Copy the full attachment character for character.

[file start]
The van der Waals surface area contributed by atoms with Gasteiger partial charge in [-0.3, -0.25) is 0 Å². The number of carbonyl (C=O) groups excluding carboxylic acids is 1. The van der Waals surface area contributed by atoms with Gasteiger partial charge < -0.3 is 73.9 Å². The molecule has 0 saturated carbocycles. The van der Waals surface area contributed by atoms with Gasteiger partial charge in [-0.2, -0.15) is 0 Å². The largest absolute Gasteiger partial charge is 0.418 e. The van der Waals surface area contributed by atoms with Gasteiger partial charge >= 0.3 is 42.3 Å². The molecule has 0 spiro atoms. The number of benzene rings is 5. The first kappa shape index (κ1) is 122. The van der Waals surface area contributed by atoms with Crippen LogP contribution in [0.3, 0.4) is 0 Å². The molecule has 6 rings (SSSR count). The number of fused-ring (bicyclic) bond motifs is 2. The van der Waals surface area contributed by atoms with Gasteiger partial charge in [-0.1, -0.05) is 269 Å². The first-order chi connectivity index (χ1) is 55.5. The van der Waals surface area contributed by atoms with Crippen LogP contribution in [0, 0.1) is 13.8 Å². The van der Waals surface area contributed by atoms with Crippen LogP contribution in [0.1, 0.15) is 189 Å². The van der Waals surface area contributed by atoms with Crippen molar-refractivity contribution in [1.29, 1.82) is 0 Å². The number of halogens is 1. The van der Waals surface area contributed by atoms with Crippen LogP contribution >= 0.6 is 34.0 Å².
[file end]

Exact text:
The van der Waals surface area contributed by atoms with Gasteiger partial charge in [-0.3, -0.25) is 0 Å². The number of carbonyl (C=O) groups excluding carboxylic acids is 1. The van der Waals surface area contributed by atoms with Gasteiger partial charge < -0.3 is 73.9 Å². The molecule has 0 saturated carbocycles. The van der Waals surface area contributed by atoms with Gasteiger partial charge in [-0.2, -0.15) is 0 Å². The largest absolute Gasteiger partial charge is 0.418 e. The van der Waals surface area contributed by atoms with Gasteiger partial charge >= 0.3 is 42.3 Å². The molecule has 0 spiro atoms. The number of benzene rings is 5. The first kappa shape index (κ1) is 122. The van der Waals surface area contributed by atoms with Crippen LogP contribution in [0.3, 0.4) is 0 Å². The molecule has 6 rings (SSSR count). The number of fused-ring (bicyclic) bond motifs is 2. The van der Waals surface area contributed by atoms with Gasteiger partial charge in [-0.1, -0.05) is 269 Å². The first-order chi connectivity index (χ1) is 55.5. The van der Waals surface area contributed by atoms with Crippen LogP contribution in [0, 0.1) is 13.8 Å². The van der Waals surface area contributed by atoms with Crippen LogP contribution in [0.1, 0.15) is 189 Å². The van der Waals surface area contributed by atoms with Crippen molar-refractivity contribution in [1.29, 1.82) is 0 Å². The number of halogens is 1. The van der Waals surface area contributed by atoms with Crippen LogP contribution >= 0.6 is 34.0 Å².